With the possible exception of superheroes, no genre has been as thoroughly deconstructed as fairy tales. From Disney’s Enchanted to Sondheim’s Into the Woods, writers just can’t seem to get enough of Princesses and Evil Witches interacting in some way with the real world. ABC’s Once Upon a Time is the latest in a long line of such attempts, but thanks to some modern trends in television, it has the potential to take this old idea to some interesting new places.
Once upon a Time opens with the closing scene of the classic tale of Snow White – the Prince arrives to find the glass coffin, and awakens Snow White with a kiss. But just as the two are about to be married and achieve their happily ever after, the Evil Queen intervenes. She will place a terrible curse on the kingdom, she says, and everyone will be transported to a place where there are no happy endings. We all see where this is going – the other realm is our world, in the small town of Storybrook, ME, where all the fairy tale characters lose their memories and are trapped for ever in dead-end jobs and unhappy marriages.
The plot centers around bail bondswoman (think high-tech bounty hunter) Emma Swan, who finds herself embroiled in a conflict with the Queen, now the mayor of Storybrook, when she makes contact with the son she abandoned as a teenager. Emma is the perfect foil to the fairy tale world – not only is she incredibly cynical, having been raised in the foster care system, but her job puts her constantly in contact with the worst society has to offer. Her son Henry is believable as a child just young enough to still believe in magic, but jaded enough to realize that the grown-ups won’t believe him.
Like all fairy tale deconstructions, Once Upon a Time draws frequent comparisons between the fantasies we create for ourselves and the real lives we live. But rather than placing fairy tale characters alongside real people, as has been done quite skillfully in Enchanted and NBC’s The Tenth Kingdom, Once Upon a Time sets up a world where everyone belongs to both worlds. In a sense, each character has a built-in foil in their fairy tale personas.
Once Upon a Time uses the flashback technique popularized by shows like Heroes and Lost - each episode features a subplot set in the fairy tale world before the curse took effect. This works surprisingly well, as the fairy tale characters receive more depth and realism than we normally associate with them. As of the third episode, we are starting to see that while the characters in Storybrook may be familiar, their stories didn’t necessarily unfold in the way we remember them. This world’s Snow White, for example, doesn’t go straight to the dwarves after being spared by the Queen’s huntsman. Instead, she becomes a badass forest warrior, robbing the Queen’s carriages and consorting with evil fairies and trolls.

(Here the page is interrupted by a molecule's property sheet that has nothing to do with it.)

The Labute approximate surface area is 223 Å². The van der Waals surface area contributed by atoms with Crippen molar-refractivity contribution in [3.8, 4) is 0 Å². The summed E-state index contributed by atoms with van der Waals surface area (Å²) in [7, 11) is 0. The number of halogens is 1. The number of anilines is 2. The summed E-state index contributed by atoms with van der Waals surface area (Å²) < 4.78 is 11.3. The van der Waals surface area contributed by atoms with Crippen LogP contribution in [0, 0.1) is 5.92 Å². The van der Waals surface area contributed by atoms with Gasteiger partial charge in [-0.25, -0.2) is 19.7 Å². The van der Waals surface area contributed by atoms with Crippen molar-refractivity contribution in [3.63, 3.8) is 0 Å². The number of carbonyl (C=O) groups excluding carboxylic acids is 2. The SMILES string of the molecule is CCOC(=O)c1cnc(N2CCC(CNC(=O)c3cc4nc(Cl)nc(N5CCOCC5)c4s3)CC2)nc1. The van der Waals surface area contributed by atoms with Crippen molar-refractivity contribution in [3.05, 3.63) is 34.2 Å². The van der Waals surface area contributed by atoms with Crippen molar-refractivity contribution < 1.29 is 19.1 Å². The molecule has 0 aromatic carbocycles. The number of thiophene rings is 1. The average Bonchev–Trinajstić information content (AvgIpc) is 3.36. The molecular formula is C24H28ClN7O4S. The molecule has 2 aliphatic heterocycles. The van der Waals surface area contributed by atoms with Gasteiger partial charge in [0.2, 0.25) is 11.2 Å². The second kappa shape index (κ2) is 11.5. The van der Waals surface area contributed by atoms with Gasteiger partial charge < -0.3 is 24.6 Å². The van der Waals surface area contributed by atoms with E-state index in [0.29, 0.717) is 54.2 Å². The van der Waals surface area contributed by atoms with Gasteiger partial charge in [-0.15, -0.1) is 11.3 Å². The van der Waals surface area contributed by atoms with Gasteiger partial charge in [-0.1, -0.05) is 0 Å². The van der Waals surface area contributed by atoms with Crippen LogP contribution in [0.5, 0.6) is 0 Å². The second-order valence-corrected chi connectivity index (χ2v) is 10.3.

This allows each for multiple levels of subversion – just from the first episode, it appears that the “happily ever after” made not have been so happy after all. At the beginning of the third episode Snow, in the real world as elementary school teacher Ms. Blanchard, comments that true love isn’t easy, but implies that she believes it to be possible. Later in the same episode, Snow first meets her Prince Charming in the forest and tells him there’s no such thing as true love. So even though it appears that there is a “good” reality and a “bad” one, cynicism and idealism actually coexist in both worlds, sometimes even within the same individual.
While the show sets up our world as a place with no happy endings, the real message of the show is that we have to create our happy endings for ourselves. Though darker and more dramatic than many fairy tales, I think it has the potential to be that much more uplifting.